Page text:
There’s been a surge in the number of women using low cost fertility treatment, the Victorian Assisted Reproductive Treatment Authority’s 2019 annual report shows.
In 2018-19, 12,940 women received fertility treatment in Victoria. Of this number, 2,339 received treatment at low cost clinics – a 22 per cent increase from the previous year.
Data collected by VARTA also shows there were 1,393 treatment cycles to freeze eggs for medical or social reasons – up 31 per cent from 1,064 the previous year. And more women are returning to use frozen eggs to attempt a pregnancy. In 2018-19, 222 IVF cycles involved thawed eggs, up 36 per cent from 163 the previous year.
In 2017-18 (the most recent data for births), there were 20 babies born from the use of a woman’s own thawed eggs following 166 cycles of treatment, and four babies born from the use of thawed donor eggs following 23 cycles of treatment.
“It’s great to see more women accessing low cost fertility treatment because cost can be a barrier for some people,” said VARTA CEO Louise Johnson.
“Victorians have a diverse range of clinics to choose from, including low cost providers which offer simpler treatments without extra options such as donor treatment.”
Ms Johnson said fertility treatment can be expensive, particularly if people have multiple IVF cycles which is commonly needed. One IVF cycle includes stimulation of a woman’s ovaries for about two weeks, surgical removal of her eggs, fertilisation of those eggs in a lab to create embryos, and then the transfer of any embryos into her uterus to attempt a pregnancy.
“National data from the Australia and New Zealand Assisted Reproduction Database (ANZARD) shows about 23 per cent of women have a baby after one IVF cycle,” she said.
“The younger you are, the greater your chance of being part of this group. About one in three women aged under 30 have a baby after one cycle compared to 8 per cent of women aged 40-44.”
VARTA’s annual report shows that the number of people using egg, sperm and embryo donations was similar to the previous year. Single women continue to be the largest proportion of women treated with donor sperm (49 per cent), followed by women in same-sex relationships (32 per cent) and heterosexual relationships (17 per cent).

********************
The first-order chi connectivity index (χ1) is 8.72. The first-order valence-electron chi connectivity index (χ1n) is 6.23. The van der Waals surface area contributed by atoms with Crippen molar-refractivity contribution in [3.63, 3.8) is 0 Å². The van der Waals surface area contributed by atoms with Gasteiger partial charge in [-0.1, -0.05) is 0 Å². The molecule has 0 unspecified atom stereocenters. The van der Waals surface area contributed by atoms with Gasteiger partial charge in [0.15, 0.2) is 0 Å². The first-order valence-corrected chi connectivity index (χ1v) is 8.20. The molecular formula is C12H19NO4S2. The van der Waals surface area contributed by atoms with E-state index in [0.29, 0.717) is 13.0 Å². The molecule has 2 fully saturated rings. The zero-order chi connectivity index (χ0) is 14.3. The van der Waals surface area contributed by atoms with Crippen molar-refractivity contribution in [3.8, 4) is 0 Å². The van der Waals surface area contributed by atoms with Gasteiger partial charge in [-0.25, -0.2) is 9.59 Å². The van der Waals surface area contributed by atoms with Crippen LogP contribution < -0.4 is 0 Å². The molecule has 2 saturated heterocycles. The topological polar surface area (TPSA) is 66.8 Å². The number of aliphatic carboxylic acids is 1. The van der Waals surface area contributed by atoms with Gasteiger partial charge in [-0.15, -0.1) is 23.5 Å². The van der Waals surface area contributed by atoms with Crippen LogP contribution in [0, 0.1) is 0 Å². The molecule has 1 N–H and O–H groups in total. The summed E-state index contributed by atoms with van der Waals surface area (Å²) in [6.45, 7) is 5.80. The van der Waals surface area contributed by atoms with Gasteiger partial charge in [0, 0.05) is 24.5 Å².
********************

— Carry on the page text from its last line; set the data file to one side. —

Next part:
The number of sperm donors available for treatment decreased 24 per cent last year. At the start of 2017-18, there were 560 sperm donors available and by the start of 2018-19 there were 424 available. Clinics recruited 128 new donors in 2018-19 compared to 125 the previous year. Availability of sperm donors varies considerably from one clinic to another.
“This is consistent with advice from clinics that more sperm donors are needed with demand exceeding supply. From our work in managing the donor registers, we also know that many donors are valuing the opportunity, when asked, to connect with donor-conceived adults and parents of young children.”
Data supplied by clinics showed 66 per cent of IVF cycles used Intracytoplasmic Sperm Injection (ICSI) in 2018-19 – a decrease of 6 percentage points from the previous year. The national average was 62 per cent in 2017, according to the Assisted Reproductive Technology in Australia and New Zealand 2017 report.
ICSI involves a single sperm being selected and injected into an egg to assist fertilisation. It costs patients more than a standard round of IVF where an egg and sperm are put together in a dish to fertilise like they would naturally within a woman’s body.
“The downturn in ICSI is an encouraging trend because research from Victorian data shows ICSI may not increase the chance of a baby if there is no diagnosis of male infertility,” Ms Johnson said.
“I am also pleased to see that 88 per cent of embryo transfers last year involved one embryo. This is positive, given that the transfer of more than one embryo increases the chance of multiple birth which is riskier for mothers and babies.”
A snapshot and a full copy of the annual report are available on the VARTA website.
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Louise Johnson, VARTA CEO
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